Don't listen to those who say President Nixon abandoned the gold standard in 1971 because it had become ineffective, says money manager Nathan Lewis.
"The reason we don't have a gold standard policy today is not because it doesn't work," he writes in an article for Forbes
. "The last 20 years of the gold standard era, the 1950s and 1960s, were the most prosperous of the last century."
The reason the gold standard was dropped is "because people forgot what it was for, and how it operated," Lewis says.
"The world gold standard era didn't end because it was producing bad results, but because it was left in the hands of people who blew it up out of sheer ignorance and stupidity."
Research from the Federal Reserve indicates Fed officials don't understand the concept, Lewis writes. "Obviously, these people are clueless. Clueless people break things, and then point fingers elsewhere."
New York Sun editors
favor a gold standard too. "The way to beat the problem of Wall Street and the banks playing with taxpayer-provided money is not a game of regulatory whack-a-mole," an editorial in the paper states.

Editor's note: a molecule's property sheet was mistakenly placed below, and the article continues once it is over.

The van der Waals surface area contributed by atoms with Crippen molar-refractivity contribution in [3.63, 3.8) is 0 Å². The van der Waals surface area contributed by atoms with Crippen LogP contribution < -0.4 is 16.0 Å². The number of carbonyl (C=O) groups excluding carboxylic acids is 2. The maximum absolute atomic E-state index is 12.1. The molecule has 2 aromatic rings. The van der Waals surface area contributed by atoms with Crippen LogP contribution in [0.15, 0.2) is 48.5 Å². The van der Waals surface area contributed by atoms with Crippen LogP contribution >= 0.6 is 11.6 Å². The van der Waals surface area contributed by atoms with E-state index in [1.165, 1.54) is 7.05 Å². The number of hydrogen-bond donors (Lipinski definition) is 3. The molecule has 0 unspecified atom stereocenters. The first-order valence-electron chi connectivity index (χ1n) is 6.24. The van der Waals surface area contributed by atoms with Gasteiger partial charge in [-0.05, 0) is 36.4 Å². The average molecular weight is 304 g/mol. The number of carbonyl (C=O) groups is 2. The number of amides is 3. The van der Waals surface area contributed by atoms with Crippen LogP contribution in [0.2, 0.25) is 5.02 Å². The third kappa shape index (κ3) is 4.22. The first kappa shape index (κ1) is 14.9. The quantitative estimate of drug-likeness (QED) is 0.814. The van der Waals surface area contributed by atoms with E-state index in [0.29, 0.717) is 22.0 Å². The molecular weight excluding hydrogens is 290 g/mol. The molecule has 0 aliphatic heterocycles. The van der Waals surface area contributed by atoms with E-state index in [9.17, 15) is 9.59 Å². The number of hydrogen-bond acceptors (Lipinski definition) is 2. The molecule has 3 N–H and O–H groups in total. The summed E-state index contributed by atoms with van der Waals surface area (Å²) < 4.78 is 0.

"The way to stop this raid on the taxpayers is through the restoration of a sound, stable dollar tied by law to a specified amount of gold."
And Republican leaders in Congress may be amenable to this issue, Sun editors write.
"The Republicans who will lead the next Congress are well aware of the strategic moment in respect of monetary reform," the editorial says.
"These leaders include Paul Ryan, who so pointedly questioned ex-Chairman Ben Bernanke of the Federal Reserve on the issue of gold. They include the chairman of the House Financial Services Committee, Jeb Hensarling, who is looking at a rules requirement for the Fed," the newspaper notes.
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